The Olympic Greats-Bob Beamons Explosive Long Jump
Beamon's Explosive Leap
It was always thought the high altitude conditions of Mexico City in the 1968 Olympics could trigger a world record in the some events,but how many people in the Olympic Stadium thought that they would witness quite simply the greatest physical feat in Olympic history. The enormity of the way which he beat the long jump world record,will probably never be matched in Olympic History.
Among the legacies that have lived on from the great Jessie Owens era were his long jump records.His world record leap of 8.13 metres(26ft 8ins) 1935 ,and his Olympic best of 7.38metres(26ft 5 ins) at the Berlin games a year later both stood until 1960 . Both fell to the US star jumper, Ralph Boston, who improved the Olympic record in Rome and inched the world record in six instalments up to 27ft 5 ins. by 1965, an advance of 9ins in 30 years.
Bob Beamon, a 22 year old black athlete, born in Jamica in the state of New york, was already known to have immense talent and great potential. He was an ill-disciplined jumper and described by coaches as a "loose cannon" . Anything was possible, the lean and lank jumper was just as likely to take off from his wrong foot and way behind the board as he was to launch the perfectly accurate take off,
Mexico City 1968
It was here in the thin air that Beamon opened the qualifying session with two hopeless fouls.He got by on his third, and last attempt which produced a leap of 26ft 10 and a half inches , which was three inches shorter than the new Olympic mark that was recorded by Boston.
A day later the sixteen finalists gathered for the final round and the first three jumpers in the draw all produced fouls.Beamon was next up with his huge bounding strides and tremendous pace as he neared the take off board, he hit it perfectly and square with force. The height of his leap was noticeable and breathtaking. the big man landed with his head between his knees.The Mexican spectators knew they had witnessed something special and gasped in amazement.The officials gathered in a huddle and slowly the electronic board lit up, an 8 appeared then came 90. Eight metres ninety centimetres.Twenty nine feet two and a half inches!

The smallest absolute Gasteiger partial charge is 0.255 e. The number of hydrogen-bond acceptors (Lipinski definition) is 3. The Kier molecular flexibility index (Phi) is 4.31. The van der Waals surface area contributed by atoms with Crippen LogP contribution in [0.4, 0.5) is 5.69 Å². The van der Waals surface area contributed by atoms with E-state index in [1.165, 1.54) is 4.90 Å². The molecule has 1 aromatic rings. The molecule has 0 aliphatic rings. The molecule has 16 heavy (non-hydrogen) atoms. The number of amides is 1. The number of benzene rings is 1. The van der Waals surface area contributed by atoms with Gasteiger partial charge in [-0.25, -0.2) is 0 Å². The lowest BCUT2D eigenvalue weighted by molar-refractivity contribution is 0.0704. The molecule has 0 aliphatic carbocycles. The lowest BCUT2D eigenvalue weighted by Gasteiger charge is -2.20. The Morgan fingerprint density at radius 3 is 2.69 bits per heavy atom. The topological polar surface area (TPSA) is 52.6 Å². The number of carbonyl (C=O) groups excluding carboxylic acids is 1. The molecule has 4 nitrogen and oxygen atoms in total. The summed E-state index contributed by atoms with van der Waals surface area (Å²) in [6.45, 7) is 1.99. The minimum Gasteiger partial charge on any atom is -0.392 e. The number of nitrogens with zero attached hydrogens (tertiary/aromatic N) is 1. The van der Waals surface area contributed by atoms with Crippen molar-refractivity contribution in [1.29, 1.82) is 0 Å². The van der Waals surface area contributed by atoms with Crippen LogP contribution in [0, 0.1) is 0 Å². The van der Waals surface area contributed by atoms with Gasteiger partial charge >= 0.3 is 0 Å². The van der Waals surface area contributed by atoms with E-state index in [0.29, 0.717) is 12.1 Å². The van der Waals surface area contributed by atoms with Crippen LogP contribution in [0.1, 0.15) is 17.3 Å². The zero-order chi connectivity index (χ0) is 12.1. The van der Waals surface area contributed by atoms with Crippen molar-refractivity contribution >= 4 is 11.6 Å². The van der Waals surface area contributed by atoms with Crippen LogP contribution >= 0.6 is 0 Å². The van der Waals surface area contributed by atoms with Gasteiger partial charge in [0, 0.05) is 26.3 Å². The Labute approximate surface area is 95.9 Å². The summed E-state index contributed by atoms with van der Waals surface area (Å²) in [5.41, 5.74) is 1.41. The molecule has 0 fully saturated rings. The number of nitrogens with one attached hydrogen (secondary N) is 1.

The following wind speed was the maximum allowed, the fast tartan track and altitude had allowed him to shatter the world record by 55 cm(1 foot 9 and thee quarter inches).At the time many thought the record would stand for a 100 years.
As it happened he never again jumped further than 26 feet 11 inches, and failed to make the Olympic team in 1972.
The next time the long jump world record was broken was in 1991 in Toyko, Japan when US athlete Mike Powell leapt ahead at 8.95 metres.
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